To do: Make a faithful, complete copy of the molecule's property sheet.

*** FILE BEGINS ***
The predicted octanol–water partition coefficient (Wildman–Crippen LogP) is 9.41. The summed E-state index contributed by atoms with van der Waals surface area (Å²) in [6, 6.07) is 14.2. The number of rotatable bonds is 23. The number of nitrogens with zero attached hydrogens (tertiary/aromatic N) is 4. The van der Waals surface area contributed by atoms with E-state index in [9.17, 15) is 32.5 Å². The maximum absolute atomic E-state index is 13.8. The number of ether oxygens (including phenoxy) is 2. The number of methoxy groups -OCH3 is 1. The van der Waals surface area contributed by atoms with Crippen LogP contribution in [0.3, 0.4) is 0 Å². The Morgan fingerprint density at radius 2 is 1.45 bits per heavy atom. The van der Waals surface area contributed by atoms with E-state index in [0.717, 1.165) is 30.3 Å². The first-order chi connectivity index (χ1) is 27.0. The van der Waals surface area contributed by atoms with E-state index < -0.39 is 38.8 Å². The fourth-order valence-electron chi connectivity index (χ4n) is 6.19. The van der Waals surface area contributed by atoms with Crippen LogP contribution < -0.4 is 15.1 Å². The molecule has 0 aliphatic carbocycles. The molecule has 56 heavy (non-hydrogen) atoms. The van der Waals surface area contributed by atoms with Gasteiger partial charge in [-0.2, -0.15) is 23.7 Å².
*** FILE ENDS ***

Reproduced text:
The predicted octanol–water partition coefficient (Wildman–Crippen LogP) is 9.41. The summed E-state index contributed by atoms with van der Waals surface area (Å²) in [6, 6.07) is 14.2. The number of rotatable bonds is 23. The number of nitrogens with zero attached hydrogens (tertiary/aromatic N) is 4. The van der Waals surface area contributed by atoms with E-state index in [9.17, 15) is 32.5 Å². The maximum absolute atomic E-state index is 13.8. The number of ether oxygens (including phenoxy) is 2. The number of methoxy groups -OCH3 is 1. The van der Waals surface area contributed by atoms with Crippen LogP contribution in [0.3, 0.4) is 0 Å². The Morgan fingerprint density at radius 2 is 1.45 bits per heavy atom. The van der Waals surface area contributed by atoms with E-state index in [0.717, 1.165) is 30.3 Å². The first-order chi connectivity index (χ1) is 27.0. The van der Waals surface area contributed by atoms with E-state index < -0.39 is 38.8 Å². The fourth-order valence-electron chi connectivity index (χ4n) is 6.19. The van der Waals surface area contributed by atoms with Crippen LogP contribution < -0.4 is 15.1 Å². The molecule has 0 aliphatic carbocycles. The molecule has 56 heavy (non-hydrogen) atoms. The van der Waals surface area contributed by atoms with Gasteiger partial charge in [-0.2, -0.15) is 23.7 Å².